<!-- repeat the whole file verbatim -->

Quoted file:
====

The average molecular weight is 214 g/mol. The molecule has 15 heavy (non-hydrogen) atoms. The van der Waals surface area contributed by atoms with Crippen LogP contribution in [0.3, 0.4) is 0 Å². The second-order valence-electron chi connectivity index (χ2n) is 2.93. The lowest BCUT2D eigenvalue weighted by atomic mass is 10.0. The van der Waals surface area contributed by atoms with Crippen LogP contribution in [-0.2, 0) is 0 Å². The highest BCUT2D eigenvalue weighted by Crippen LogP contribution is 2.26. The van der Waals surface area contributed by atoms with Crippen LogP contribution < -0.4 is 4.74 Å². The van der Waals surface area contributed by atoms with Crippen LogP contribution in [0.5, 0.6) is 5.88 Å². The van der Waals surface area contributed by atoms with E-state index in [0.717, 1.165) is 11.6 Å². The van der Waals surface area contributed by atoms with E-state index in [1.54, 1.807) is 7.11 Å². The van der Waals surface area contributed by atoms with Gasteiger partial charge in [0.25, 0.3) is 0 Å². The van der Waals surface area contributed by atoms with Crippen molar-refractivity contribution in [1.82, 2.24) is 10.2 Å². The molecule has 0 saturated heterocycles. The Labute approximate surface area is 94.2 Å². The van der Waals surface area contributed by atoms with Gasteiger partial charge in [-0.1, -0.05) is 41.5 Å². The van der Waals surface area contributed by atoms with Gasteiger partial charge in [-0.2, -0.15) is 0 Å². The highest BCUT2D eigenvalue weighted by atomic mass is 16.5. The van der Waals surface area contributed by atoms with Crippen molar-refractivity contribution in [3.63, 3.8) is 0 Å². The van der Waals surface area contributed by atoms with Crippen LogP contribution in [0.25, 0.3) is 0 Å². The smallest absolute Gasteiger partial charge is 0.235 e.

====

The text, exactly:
The average molecular weight is 214 g/mol. The molecule has 15 heavy (non-hydrogen) atoms. The van der Waals surface area contributed by atoms with Crippen LogP contribution in [0.3, 0.4) is 0 Å². The second-order valence-electron chi connectivity index (χ2n) is 2.93. The lowest BCUT2D eigenvalue weighted by atomic mass is 10.0. The van der Waals surface area contributed by atoms with Crippen LogP contribution in [-0.2, 0) is 0 Å². The highest BCUT2D eigenvalue weighted by Crippen LogP contribution is 2.26. The van der Waals surface area contributed by atoms with Crippen LogP contribution < -0.4 is 4.74 Å². The van der Waals surface area contributed by atoms with Crippen LogP contribution in [0.5, 0.6) is 5.88 Å². The van der Waals surface area contributed by atoms with E-state index in [0.717, 1.165) is 11.6 Å². The van der Waals surface area contributed by atoms with E-state index in [1.54, 1.807) is 7.11 Å². The van der Waals surface area contributed by atoms with Gasteiger partial charge in [0.25, 0.3) is 0 Å². The van der Waals surface area contributed by atoms with Crippen molar-refractivity contribution in [1.82, 2.24) is 10.2 Å². The molecule has 0 saturated heterocycles. The Labute approximate surface area is 94.2 Å². The van der Waals surface area contributed by atoms with Gasteiger partial charge in [-0.1, -0.05) is 41.5 Å². The van der Waals surface area contributed by atoms with Gasteiger partial charge in [-0.2, -0.15) is 0 Å². The highest BCUT2D eigenvalue weighted by atomic mass is 16.5. The van der Waals surface area contributed by atoms with Crippen molar-refractivity contribution in [3.63, 3.8) is 0 Å². The van der Waals surface area contributed by atoms with Crippen LogP contribution in [0.25, 0.3) is 0 Å². The smallest absolute Gasteiger partial charge is 0.235 e.